Mary Poppins (1964)

“I didn’t really like it, but I did like it,” said our five year-old critic about Disney’s quite long, but phenomenally entertaining Mary Poppins. It did need a pause for us to explain nannies and suffragettes, and we took an intermission after eighty of its hundred and forty minutes, but he laughed with the slapstick and the dancing and the animation.

For those of you who don’t know much about this movie, it’s about a mysterious and magical nanny who comes to the Banks home to uproot a few things and arrange events so that Mr. Banks will be a more attentive father to his kids. Mom and Dad are played by Glynis Johns and David Tomlinson – add him to the very long list of actors who would have / should have made a better Lord Ffogg opposite Johns in Batman a couple of years later – and the kids by Karen Dotrice and Matthew Garber.

Bringing magic into the family’s life, there’s Julie Andrews and Dick Van Dyke, but you mustn’t overlook Ed Wynn as a strange Uncle Arthur, who has a contagious habit of levitating when he laughs. Andrews is not merely practically perfect in every way, but perfect, period. Van Dyke is an absolute joy to watch, if not to listen to. You make allowances for this being a movie with only a half hour of plot because the music and the dancing are so entertaining, but there’s really no allowances for his terrible accent. But you can forgive him because “Step in Time” is just so amazing. In much the same way that the swordfight in The Princess Bride is as good a swordfight as you’ll ever see in a movie, this is the definitive song and dance in a movie for me, even more than the iconic Singing in the Rain. It could go on another five minutes, and only the churlish would object.

Honestly, a hundred and forty minutes and the only thing that takes me out of this movie is Van Dyke’s accent. It’s incredibly fun, supremely witty, packed with great performances, and sports at least four songs that darn near everybody in the western world knows. Our son may not have really liked it, but I did.

For some reason, my laptop adamantly refused to play this DVD for me to get some captures, so the sole image here comes from Cinema Blend.

The Gnome-Mobile (1967)

Haven’t you got a gnome to go to?

Every so often in the sixties and seventies, Disney released a film that really captured the precise year it was made just perfectly. Then there’s The Gnome-Mobile, which could have been made anytime in a span of about three decades. About the only way to nail this down to 1967 is the age of the actors. It’s just a goofy, timeless comedy that our five year-old absolutely loved. They just killed with this one. It’s got a song that he loved, a car chase, a boy chase – about which more in a second – and a bad guy who had him growling like he hasn’t done since a few particularly evil Batman villains had him furious.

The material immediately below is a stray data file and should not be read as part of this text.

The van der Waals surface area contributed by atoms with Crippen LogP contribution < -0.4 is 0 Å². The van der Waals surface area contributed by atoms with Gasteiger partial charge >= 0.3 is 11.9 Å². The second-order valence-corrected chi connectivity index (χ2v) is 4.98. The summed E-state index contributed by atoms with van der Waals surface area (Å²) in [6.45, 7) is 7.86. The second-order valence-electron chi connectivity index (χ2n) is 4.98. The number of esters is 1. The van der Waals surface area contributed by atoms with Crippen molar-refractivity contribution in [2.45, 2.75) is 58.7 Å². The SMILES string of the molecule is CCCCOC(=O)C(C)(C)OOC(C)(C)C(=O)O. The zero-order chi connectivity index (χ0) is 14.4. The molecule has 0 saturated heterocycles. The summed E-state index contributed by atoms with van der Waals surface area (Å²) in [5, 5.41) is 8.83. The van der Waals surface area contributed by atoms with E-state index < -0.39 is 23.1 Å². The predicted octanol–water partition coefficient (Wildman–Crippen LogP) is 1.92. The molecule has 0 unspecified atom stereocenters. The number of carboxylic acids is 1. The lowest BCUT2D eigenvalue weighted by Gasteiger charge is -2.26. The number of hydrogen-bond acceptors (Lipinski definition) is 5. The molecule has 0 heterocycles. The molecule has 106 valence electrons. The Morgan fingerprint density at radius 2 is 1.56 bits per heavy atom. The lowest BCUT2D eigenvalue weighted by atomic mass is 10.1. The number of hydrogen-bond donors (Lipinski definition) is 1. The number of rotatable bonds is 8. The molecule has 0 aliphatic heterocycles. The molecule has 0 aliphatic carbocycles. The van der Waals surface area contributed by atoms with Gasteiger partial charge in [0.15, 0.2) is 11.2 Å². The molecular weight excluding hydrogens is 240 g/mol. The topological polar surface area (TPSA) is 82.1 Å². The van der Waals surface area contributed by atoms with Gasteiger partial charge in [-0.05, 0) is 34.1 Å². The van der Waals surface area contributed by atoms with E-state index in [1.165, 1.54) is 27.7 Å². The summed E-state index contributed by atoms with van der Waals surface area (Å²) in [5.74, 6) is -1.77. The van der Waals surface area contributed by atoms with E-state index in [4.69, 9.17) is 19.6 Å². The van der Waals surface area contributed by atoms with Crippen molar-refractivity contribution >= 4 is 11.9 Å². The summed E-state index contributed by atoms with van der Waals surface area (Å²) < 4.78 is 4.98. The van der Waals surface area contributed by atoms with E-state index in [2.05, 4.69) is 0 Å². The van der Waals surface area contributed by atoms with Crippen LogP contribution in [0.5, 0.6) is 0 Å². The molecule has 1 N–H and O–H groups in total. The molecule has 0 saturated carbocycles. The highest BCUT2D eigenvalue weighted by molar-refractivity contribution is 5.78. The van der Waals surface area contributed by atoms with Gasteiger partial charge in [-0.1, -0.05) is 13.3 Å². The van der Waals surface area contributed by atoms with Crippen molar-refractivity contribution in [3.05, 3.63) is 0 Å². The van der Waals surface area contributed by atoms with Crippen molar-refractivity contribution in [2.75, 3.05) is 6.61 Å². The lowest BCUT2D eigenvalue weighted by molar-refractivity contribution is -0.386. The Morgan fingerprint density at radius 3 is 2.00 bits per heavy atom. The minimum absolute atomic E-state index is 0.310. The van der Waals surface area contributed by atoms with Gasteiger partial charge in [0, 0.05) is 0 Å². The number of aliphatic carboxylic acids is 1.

The film stars Walter Brennan in two roles, as a kind-hearted magnate named Mulroney, and as Knobby, a 900 year-old gnome who is losing his will to live as his grandson Jasper cannot find a maiden gnome to marry. Or any other gnomes, for that matter. They appear to be the last of their kind. Mulroney, who is traveling from San Francisco to Seattle with his grandchildren in a beautiful old Rolls-Royce, offers to help them find a new forest and the possibility of meeting other gnomes.

Deeply ridiculous complications await them. The gnomes are kidnapped by the owner of a freak show, and Mulroney’s trusted chief of security tries to have his boss committed to a conveniently close asylum after all this talk of gnomes. The children are resourceful to a degree unseen outside Hollywood. They’re played by Matthew Garber and Karen Dotrice, making their third joint appearance in a Disney film together.

If I hadn’t watched this film with my son, I doubt I’d have enjoyed it very much. But he went wild for it. He loved the shenanigans the kids got into, and all the mischief. He hid his eyes, he sang along, and he laughed uproariously throughout it. Other than the Herbie films, I’m not sure he’s enjoyed any Disney movie more than this. If you’ve got a five year-old, you should check this one out.

I was most surprised that he enjoyed the climax as much as he did. Of course, the gnomes do find another large group. This one is led by Ed Wynn as Rufus, in his final performance, and Jasper seems – for just a moment – to have his pick of more than a dozen attractive young maiden gnomes. He’s immediately smitten with Violet, who is shy and disliked by the other women, but Rufus informs Jasper and Knobby that they have it backward. In their world, the women pick their dates.

The chase for Jasper is very, very reminiscent of Sadie Hawkins Day in the film version of Li’l Abner, which we certainly must watch one day. Jasper desperately tries to avoid all the other cute girls in order for Violet to grab him until Rufus counts to seven. There’s lots of magical jumping and swinging from vines and using acorns as obstacles. This scene really is huge fun, and our son begged to watch it again as soon as we finished.

And does Jasper get grabbed by the right girl? Well, of course he does, dear readers, it’s a Disney film!

Incidentally, the credit below must surely be one of the weirdest I’ve ever seen in a movie.